The “Dietary-Preferences​”​ Component in Vietnam

Bun Rieu Chay – vegetarian soup with a sweeter tomato base and vermicelli rice noodles

Vietnam is world-wide known for its delicious and fresh food. The signature dish of the country is Pho, to which Joel already has dedicated an extensive post. A soup being the most famous dish of a country says a lot about the overall healthiness of the cuisine. Of course, western influences have resulted in sugary foods and drinks making their way onto the market but overall, you won’t find massive amounts of sugar in your daily food. But what about fish sauce and animal products? Is it hard to find good food to eat if you follow a vegetarian or vegan diet?

In general I found it to be fairly easy to find food that was delicious compared to Cambodia and that did not contain fish sauce. While you often have to go to tourist spots and spend a few more bucks on decent vegetarian food, Vietnam has many so-called chay-eateries (chay – vegetarian) in most cities. The only place where we did not find a chay place was in Tam Coc. Chay eateries are actually vegan and don’t serve dairy- or egg products as far as I have noticed. If you are worried, you can always check with the staff if you go for, let’s say, sweetened soy milk. Soy milk that is sold in supermarkets quite often contains milk. Even if you are gluten intolerant (like Joel) you can find delicious and cheap dishes in many of these places. Just stay away from the mee noodles if there are any on the menu (containing wheat and egg).

In every country so far (I’m in the Philippines right now) it has been a challenge for me to find food that I can and want to eat when eating out with Joel (basically all the time). Breakfast in Vietnam has been provided by many of our homestays and if not we stuck to oatmeal and fruit as oatmeal is the one item Joel can eat. Most egg dishes are served with white bread (and an omelette without bread is simply boring) and muesli contains wheat as well. I love oatmeal and can eat that stuff pretty much every day so I don’t mind but Joel is getting tired of it now and then. Another option is to go for the Asian breakfast if it is provided. Sometimes you can get fried rice or fried noodles with vegetables and an optional egg and Pho Bo or Pho Ga (beef and chicken). As a vegan you would probably have to deal with toast and jam, sometimes sweetened peanut butter if you are lucky or fried rice/fried rice noodles if available. It is difficult to find plant-based kinds of milk (they are expensive af). If you know that you are going to remote places you do better stocking up on dried soy meats that you can find in major cities. In Saigon, we ate at a place in District 1. It was called something with vegetarian healthy food or so, huge place! They have a section selling dried mock meats and other vegan canned goods. In Hoi An we found a store selling lots of soy products, some gluten-free cookies and plant-based milk. Check out Xhan Xhan Shop if you are in the neighborhood.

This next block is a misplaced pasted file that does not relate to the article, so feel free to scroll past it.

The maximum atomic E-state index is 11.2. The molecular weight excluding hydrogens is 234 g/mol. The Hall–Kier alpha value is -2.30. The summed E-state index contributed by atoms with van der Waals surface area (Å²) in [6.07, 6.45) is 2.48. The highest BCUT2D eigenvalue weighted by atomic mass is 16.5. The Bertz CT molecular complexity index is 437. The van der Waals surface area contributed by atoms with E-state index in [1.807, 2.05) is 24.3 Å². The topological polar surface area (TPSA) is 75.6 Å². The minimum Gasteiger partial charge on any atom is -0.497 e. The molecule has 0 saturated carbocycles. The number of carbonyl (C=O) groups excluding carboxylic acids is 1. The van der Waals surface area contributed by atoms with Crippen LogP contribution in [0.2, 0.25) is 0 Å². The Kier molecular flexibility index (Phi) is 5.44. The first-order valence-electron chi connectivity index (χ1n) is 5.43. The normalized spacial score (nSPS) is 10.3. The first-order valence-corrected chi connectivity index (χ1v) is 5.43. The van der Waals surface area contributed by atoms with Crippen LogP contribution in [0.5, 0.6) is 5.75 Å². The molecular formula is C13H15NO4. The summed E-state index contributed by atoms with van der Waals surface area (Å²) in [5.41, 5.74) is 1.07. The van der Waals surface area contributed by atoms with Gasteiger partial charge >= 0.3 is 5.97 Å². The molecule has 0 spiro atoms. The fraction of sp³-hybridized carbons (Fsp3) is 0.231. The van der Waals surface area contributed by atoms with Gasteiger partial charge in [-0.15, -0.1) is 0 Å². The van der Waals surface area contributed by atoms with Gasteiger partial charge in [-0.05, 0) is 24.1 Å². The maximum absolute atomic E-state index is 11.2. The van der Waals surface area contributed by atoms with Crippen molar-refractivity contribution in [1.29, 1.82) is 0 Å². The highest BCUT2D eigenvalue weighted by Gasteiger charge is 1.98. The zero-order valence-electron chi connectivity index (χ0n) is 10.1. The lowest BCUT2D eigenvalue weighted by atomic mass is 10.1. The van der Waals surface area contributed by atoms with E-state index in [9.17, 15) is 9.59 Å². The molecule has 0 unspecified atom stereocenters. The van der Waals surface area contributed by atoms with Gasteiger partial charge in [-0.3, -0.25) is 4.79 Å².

But what about street food? Vietnam is famous for its street food stalls and markets and you do find some vegan and vegetarian foods but those are mostly deep fried starchy foods or sugary ones such as Xoi (sticky rice) and Bot Chien (fried rice cake). Vietnamese food is traditional and fish sauce essential in many dishes. You could order a papaya salad without fish sauce (nuoc mam). Your best choice would be Banh Mí, another signature dish from Vietnam displaying a part of its French heritage: baguette. I have found some really delicious Banh Mí so far, the best one in Nha Trang of all places. If you learn some basic Vietnamese you should be able to order a vegetarian or vegan Banh Mí here and there but most places just throw in a few (too few) vegetables and that’s it. Sometimes you can get “laughing cow” melted cheese or a fried egg.

I am using Tripadvisor and the app Happy Cow when travelling to a new place and even here those have been helpful so far but sometimes you will have to accept that there is only fried rice or fried noodles with barely any veg available for you. At some point, you might end up with a vegetable soup containing chicken powder or stock even if you have asked over and over again if it is vegetarian. Things like that happen and it is irritating but at the end of the day, you need to eat. In the beginning, I freaked out a little often but I am definitely more chill about it now. So my advice is to stay friendly and return your food politely if you are sure that a mistake has been made with your order. But remember, very few Vietnamese people speak English well so be prepared.

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